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Cannabis Teen overdose case attributed to a synthetic cannabinoid

Part of cannabis laws and regulations

The overdose of two Toronto-area teens last month has been linked to a synthetic form of cannabis, not opioid-tainted marijuana as police initially suspected.

On May 15, officers responded to a small gathering of friends in Milton and found a 16-year-old boy and an 18-year-old man unconscious with vomit around them and the stench of cannabis on the back porch of a house, according to the Halton Regional Police Service.

Police quickly administered the opioid antidote naloxone to both victims, with one waking up right away and the other needing another dose before both were transferred to hospital.

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After the incident, the police force put out a news release and held a news conference warning parents and children that the overdoses appeared to confirm opioids had tainted the cannabis supply.

On Wednesday, the department contradicted its initial assertion by releasing the results of blood work proving the teens had smoked a synthetic cannabinoid, according to Inspector Kevin Maher.

“It’s a much more dangerous substance [than cannabis]; there’s no quality control on its creation,” Insp. Maher said. “Just like any synthetic drug, it has varying levels of chemicals and concentrations and, in this case, it obviously caused some very serious medical symptoms.”

Halton Regional Police now joins a growing list of authorities in North America, including Vancouver’s force in 2015, that have had to correct similar claims about fentanyl-tainted cannabis.

Synthetic cannabinoids are created by spraying different combinations of chemicals onto mixtures of simple herbs. The resulting concoction is often sold illegally in tobacco shops, convenience stores and on the streets under the name “spice” or “K2."

Insp. Maher said the teens told investigators that they purchased the drug at a Toronto “head shop” or cannabis paraphernalia store and believed they were purchasing another more potent hallucinogen called salvia.

In 2013, Health Canada released a warning about these types of synthetic cannabinoids and declared all synthetic preparations of cannabis to be controlled substances, noting their effects could include panic attacks, memory loss, acute psychosis, seizures, chest pain and vomiting.

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“These products are often marketed as ‘smokeable herbal incense,' ‘exotic herbal incense,’ ‘legal highs’ or as alternatives to marijuana, and are believed to be smoked by consumers for their cannabis-like effects, even though they are often labelled as 'not for human consumption,’ ” the agency said.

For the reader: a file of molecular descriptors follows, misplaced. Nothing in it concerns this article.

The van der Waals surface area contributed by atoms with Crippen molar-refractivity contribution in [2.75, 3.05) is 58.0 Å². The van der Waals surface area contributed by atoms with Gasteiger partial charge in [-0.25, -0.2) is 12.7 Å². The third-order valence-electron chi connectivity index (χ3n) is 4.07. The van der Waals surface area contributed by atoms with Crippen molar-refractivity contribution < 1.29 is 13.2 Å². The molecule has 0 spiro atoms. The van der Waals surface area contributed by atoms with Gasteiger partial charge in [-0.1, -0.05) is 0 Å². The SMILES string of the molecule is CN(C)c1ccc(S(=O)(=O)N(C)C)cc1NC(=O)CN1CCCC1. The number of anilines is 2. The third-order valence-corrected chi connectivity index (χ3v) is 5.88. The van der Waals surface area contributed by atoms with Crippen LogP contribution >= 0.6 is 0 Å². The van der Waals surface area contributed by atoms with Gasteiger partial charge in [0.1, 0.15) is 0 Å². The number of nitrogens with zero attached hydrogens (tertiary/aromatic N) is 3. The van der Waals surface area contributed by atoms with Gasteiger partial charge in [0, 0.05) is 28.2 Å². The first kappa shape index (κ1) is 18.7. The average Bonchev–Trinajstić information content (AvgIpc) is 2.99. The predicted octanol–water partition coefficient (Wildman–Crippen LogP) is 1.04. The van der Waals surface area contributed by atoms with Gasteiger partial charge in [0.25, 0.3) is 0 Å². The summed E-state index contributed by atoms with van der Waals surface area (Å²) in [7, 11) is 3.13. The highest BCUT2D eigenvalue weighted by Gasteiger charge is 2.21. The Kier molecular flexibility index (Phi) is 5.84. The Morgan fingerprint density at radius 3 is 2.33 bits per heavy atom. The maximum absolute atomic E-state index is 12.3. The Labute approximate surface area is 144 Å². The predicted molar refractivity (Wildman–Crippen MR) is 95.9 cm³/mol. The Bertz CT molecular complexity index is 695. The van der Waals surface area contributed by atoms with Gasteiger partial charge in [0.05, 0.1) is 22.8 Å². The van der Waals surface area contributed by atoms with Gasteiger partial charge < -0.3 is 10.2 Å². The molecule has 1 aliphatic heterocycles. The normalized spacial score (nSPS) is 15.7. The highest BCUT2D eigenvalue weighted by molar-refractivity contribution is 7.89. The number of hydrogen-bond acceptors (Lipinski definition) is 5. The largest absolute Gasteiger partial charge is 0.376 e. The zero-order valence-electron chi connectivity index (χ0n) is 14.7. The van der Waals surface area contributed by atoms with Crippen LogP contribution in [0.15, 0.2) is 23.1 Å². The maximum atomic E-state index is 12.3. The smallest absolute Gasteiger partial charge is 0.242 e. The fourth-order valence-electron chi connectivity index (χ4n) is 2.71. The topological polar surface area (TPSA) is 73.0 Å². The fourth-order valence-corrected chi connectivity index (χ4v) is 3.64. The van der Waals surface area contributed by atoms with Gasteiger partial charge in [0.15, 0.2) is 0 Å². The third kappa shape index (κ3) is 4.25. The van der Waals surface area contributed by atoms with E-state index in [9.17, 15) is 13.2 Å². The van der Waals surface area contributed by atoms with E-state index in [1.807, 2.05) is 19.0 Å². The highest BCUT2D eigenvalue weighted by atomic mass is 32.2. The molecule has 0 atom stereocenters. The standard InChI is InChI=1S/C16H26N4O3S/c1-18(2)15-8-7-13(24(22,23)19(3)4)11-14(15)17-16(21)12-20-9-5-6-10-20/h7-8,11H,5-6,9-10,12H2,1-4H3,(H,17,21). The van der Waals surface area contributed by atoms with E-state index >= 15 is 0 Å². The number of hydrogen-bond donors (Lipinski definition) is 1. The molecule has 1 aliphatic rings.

Mass overdoses of the drug have been reported in several U.S. cities in recent years, but few cases have been reported in Canada to date. Metro Vancouver’s local health authority sent out a public alert in January warning local users that synthetic cannabinoids had been detected in pills being sold as “down” or fentanyl.

Nick Boyce, director at the Ontario Harm Reduction Network, a non-profit that trains health-care employees working with drug users, said that cannabis is much easier to purchase in Canada so people don’t seek out synthetic forms of the drug as much. One exception he has heard of is tradespeople seeking out the drug in order to evade mandatory cannabis screening with their employers. But, he cautioned, these illicit substances are easy to procure in person or online.

Insp. Maher said parents should talk to their children about only consuming cannabis that comes from a licensed cannabis store.

“The main thing we should be concerned about is ensuring our youth do not believe that salvia or synthetic cannabinoids are safe alternatives to cannabis,” Insp. Maher said. “Synthetic cannabis is not anything close to being what cannabis is. It’s a chemical and it’s dangerous.”

Jane Buxton, harm reduction lead for the B.C. Centre for Disease Control, said if you come across someone who appears to have overdosed, administering naloxone is an appropriate first step – even if you don’t know what drug they have consumed.

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“It will take the opioid out of the picture and cause no harm if opioids are not present,” she said in an e-mailed statement.

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